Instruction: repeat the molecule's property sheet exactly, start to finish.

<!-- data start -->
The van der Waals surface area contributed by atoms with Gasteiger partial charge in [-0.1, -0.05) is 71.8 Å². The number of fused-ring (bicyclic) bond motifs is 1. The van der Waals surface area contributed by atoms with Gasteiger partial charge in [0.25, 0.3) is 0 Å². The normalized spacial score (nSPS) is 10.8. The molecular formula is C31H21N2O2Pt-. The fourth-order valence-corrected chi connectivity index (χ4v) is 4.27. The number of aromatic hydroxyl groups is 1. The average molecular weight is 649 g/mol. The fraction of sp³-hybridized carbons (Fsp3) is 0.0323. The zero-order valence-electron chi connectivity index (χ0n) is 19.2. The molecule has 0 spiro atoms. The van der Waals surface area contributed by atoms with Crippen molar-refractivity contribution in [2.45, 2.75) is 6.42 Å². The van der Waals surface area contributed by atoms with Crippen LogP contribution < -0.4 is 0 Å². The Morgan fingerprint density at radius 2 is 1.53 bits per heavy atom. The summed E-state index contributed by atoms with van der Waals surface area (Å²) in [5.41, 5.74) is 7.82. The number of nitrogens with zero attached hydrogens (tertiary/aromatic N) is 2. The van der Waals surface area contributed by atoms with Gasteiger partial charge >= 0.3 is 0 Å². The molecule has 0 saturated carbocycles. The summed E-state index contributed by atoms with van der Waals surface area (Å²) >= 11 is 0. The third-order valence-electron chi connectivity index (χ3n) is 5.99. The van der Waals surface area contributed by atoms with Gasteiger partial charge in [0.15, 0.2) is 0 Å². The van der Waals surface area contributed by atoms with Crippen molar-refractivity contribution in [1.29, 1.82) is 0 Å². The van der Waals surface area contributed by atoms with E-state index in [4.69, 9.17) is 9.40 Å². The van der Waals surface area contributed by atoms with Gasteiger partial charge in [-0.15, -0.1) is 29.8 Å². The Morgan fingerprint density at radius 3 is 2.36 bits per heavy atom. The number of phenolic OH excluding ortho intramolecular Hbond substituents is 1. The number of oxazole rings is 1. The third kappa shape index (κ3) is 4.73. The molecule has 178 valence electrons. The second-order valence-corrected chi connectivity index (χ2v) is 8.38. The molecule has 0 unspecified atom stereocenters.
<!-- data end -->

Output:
The van der Waals surface area contributed by atoms with Gasteiger partial charge in [-0.1, -0.05) is 71.8 Å². The number of fused-ring (bicyclic) bond motifs is 1. The van der Waals surface area contributed by atoms with Gasteiger partial charge in [0.25, 0.3) is 0 Å². The normalized spacial score (nSPS) is 10.8. The molecular formula is C31H21N2O2Pt-. The fourth-order valence-corrected chi connectivity index (χ4v) is 4.27. The number of aromatic hydroxyl groups is 1. The average molecular weight is 649 g/mol. The fraction of sp³-hybridized carbons (Fsp3) is 0.0323. The zero-order valence-electron chi connectivity index (χ0n) is 19.2. The molecule has 0 spiro atoms. The van der Waals surface area contributed by atoms with Crippen molar-refractivity contribution in [2.45, 2.75) is 6.42 Å². The van der Waals surface area contributed by atoms with Crippen LogP contribution < -0.4 is 0 Å². The Morgan fingerprint density at radius 2 is 1.53 bits per heavy atom. The summed E-state index contributed by atoms with van der Waals surface area (Å²) in [5.41, 5.74) is 7.82. The number of nitrogens with zero attached hydrogens (tertiary/aromatic N) is 2. The van der Waals surface area contributed by atoms with Gasteiger partial charge >= 0.3 is 0 Å². The molecule has 0 saturated carbocycles. The summed E-state index contributed by atoms with van der Waals surface area (Å²) >= 11 is 0. The third-order valence-electron chi connectivity index (χ3n) is 5.99. The van der Waals surface area contributed by atoms with Gasteiger partial charge in [0.15, 0.2) is 0 Å². The van der Waals surface area contributed by atoms with Crippen molar-refractivity contribution in [1.29, 1.82) is 0 Å². The van der Waals surface area contributed by atoms with E-state index in [4.69, 9.17) is 9.40 Å². The van der Waals surface area contributed by atoms with Gasteiger partial charge in [-0.15, -0.1) is 29.8 Å². The Morgan fingerprint density at radius 3 is 2.36 bits per heavy atom. The number of phenolic OH excluding ortho intramolecular Hbond substituents is 1. The number of oxazole rings is 1. The third kappa shape index (κ3) is 4.73. The molecule has 178 valence electrons. The second-order valence-corrected chi connectivity index (χ2v) is 8.38. The molecule has 0 unspecified atom stereocenters.